September is usually the start of a new school year and either learning to read or cultivating that love of the all mighty book. And if your beginning to more advanced reader is looking for something new, Scholastic and their Acorn Books have two new additions to either add to or start your collection with (as they both come out in September 2020)
First, we start with The Great Bunk Bed Battle (Fox Tails #1). Based on some experiences author Tina Kugler has had with her own children, we have siblings Fritz and Franny (two precocious young foxes) dealing with the universal event of going to bed. First, one can PJ themselves faster; but that is okay, the other can brush their teeth faster. They do not want story time; they want to have dance time! After hugs, kisses and the tucking in of Fred (the dog) it is time for lights out. But not “lights out” for the imaginations of these two cubs. Nor “lights out” for the trouble they can get into. A basic beginning story about siblings, imagination and getting into mischief for the kindergartner to about low second grader. Due to the chapter format, makes for a great “one story at a time” format.
Then our second (and final mention) is A Magic Spark (Fairylight Friends #01). Jessica Young starts this series with a cute story about friendship, finding your talent and having fun. Ruby, Iris and Pip become fast friends on their first day of fairy school. This early to middle reader book has each fairy having solo or together adventures. In separate but connected chapters/stories, each fairy learns about themselves, the world around them and what magical power they have. These characters are modern in their looks, actions and personality. They are your children (they like to bake, make art, grow flowers, look at stars, spend time with friends and have fun). They learn lessons along the way (the stars are too far; you must do dishes then eat cake and patience is important). Also, they are all about fun. For ages kindergarten (high) to second grade.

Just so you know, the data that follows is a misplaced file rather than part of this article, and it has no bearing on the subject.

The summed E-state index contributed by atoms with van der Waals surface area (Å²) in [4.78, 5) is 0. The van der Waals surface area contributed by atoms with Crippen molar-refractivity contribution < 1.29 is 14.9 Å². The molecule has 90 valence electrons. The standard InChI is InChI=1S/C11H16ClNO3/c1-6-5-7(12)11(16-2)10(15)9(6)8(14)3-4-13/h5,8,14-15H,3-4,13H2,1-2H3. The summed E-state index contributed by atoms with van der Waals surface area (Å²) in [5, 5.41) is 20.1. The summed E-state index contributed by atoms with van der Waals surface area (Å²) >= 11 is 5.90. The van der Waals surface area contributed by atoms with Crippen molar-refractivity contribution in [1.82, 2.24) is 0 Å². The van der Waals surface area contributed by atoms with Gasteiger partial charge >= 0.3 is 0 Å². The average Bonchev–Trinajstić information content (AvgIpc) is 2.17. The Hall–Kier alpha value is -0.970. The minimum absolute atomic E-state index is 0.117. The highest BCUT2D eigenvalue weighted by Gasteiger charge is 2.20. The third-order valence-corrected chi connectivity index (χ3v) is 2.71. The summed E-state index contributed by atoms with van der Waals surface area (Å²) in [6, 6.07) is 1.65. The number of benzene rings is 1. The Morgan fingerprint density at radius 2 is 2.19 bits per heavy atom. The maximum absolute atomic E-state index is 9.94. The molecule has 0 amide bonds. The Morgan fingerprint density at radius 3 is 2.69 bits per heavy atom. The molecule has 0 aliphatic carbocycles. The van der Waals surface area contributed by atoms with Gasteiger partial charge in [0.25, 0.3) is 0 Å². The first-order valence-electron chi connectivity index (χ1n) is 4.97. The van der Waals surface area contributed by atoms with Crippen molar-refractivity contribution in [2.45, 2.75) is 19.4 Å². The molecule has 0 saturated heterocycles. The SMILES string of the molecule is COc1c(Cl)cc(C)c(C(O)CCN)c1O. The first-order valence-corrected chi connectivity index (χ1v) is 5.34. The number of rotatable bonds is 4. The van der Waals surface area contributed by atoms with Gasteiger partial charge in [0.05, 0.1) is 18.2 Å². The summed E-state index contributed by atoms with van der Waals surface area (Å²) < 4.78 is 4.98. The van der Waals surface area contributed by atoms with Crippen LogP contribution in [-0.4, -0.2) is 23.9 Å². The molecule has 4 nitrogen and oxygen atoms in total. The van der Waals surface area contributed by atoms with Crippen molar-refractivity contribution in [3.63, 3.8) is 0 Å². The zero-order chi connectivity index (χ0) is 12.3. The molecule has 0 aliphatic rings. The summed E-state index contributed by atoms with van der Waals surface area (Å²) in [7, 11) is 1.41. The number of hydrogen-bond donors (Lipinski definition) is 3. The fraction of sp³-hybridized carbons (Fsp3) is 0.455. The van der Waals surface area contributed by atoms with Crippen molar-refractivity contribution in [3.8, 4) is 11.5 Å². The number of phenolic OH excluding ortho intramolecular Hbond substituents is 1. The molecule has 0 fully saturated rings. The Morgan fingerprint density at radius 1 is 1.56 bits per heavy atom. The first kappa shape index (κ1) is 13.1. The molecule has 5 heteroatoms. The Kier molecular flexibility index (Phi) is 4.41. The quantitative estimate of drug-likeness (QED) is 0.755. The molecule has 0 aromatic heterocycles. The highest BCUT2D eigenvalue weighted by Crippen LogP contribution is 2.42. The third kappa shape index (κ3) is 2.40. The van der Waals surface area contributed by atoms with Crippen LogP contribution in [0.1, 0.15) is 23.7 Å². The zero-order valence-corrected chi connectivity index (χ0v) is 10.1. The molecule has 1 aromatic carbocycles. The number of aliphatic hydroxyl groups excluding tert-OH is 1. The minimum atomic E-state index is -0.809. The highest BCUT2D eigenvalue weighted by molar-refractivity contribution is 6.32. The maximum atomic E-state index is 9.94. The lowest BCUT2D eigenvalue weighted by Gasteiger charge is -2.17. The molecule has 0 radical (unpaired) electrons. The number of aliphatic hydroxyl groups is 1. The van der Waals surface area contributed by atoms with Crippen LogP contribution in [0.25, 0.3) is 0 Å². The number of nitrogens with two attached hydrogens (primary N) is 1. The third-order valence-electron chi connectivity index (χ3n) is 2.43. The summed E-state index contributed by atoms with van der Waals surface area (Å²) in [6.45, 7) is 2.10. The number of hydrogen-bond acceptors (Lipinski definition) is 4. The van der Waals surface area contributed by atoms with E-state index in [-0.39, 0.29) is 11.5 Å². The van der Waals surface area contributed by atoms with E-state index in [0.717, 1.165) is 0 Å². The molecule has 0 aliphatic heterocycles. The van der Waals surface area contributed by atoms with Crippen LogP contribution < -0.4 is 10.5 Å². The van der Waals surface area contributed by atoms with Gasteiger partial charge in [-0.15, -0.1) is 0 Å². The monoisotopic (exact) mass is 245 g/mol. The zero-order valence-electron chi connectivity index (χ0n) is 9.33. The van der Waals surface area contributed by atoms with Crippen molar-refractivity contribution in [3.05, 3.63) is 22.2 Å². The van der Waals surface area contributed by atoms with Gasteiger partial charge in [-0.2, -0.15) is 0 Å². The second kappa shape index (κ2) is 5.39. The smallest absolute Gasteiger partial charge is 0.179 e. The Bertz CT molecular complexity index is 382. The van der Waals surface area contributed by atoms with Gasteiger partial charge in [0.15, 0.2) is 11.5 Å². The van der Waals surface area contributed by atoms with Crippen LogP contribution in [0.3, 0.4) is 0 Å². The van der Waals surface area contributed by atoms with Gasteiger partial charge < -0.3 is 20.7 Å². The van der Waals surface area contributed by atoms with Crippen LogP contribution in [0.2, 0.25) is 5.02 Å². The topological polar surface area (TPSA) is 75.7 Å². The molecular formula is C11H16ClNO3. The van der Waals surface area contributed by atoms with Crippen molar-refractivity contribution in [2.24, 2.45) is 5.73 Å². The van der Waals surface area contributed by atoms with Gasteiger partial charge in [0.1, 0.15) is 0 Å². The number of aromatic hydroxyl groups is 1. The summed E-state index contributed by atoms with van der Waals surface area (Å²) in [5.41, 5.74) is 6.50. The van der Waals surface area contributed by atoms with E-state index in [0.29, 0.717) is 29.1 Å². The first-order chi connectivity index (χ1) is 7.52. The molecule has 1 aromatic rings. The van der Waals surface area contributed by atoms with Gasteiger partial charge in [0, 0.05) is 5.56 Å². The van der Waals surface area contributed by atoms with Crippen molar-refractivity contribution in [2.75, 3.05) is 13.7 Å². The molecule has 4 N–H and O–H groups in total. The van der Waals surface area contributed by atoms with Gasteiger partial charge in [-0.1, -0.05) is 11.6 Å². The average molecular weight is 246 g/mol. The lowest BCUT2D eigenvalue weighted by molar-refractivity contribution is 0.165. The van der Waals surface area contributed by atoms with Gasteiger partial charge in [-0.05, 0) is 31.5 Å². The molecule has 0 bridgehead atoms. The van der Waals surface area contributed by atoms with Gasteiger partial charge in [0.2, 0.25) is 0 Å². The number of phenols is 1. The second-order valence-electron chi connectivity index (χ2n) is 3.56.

And as with the different story lines the artwork various. There are simple, but just enough details by Kugler to make Franny, Fritz and Fred come to life. There are some clever positioning of the characters during their imagined adventures (be prepared to turn the book sideways once or twice) and cartoonish illustrations. Whereas with our Fairy friends, everything screams colors, fairies and a little more detail. They allow you to move through the story and pick up things about the plot and characters without having to be told. Marie Vanderbemden creates happy pieces of art that complement the text perfectly.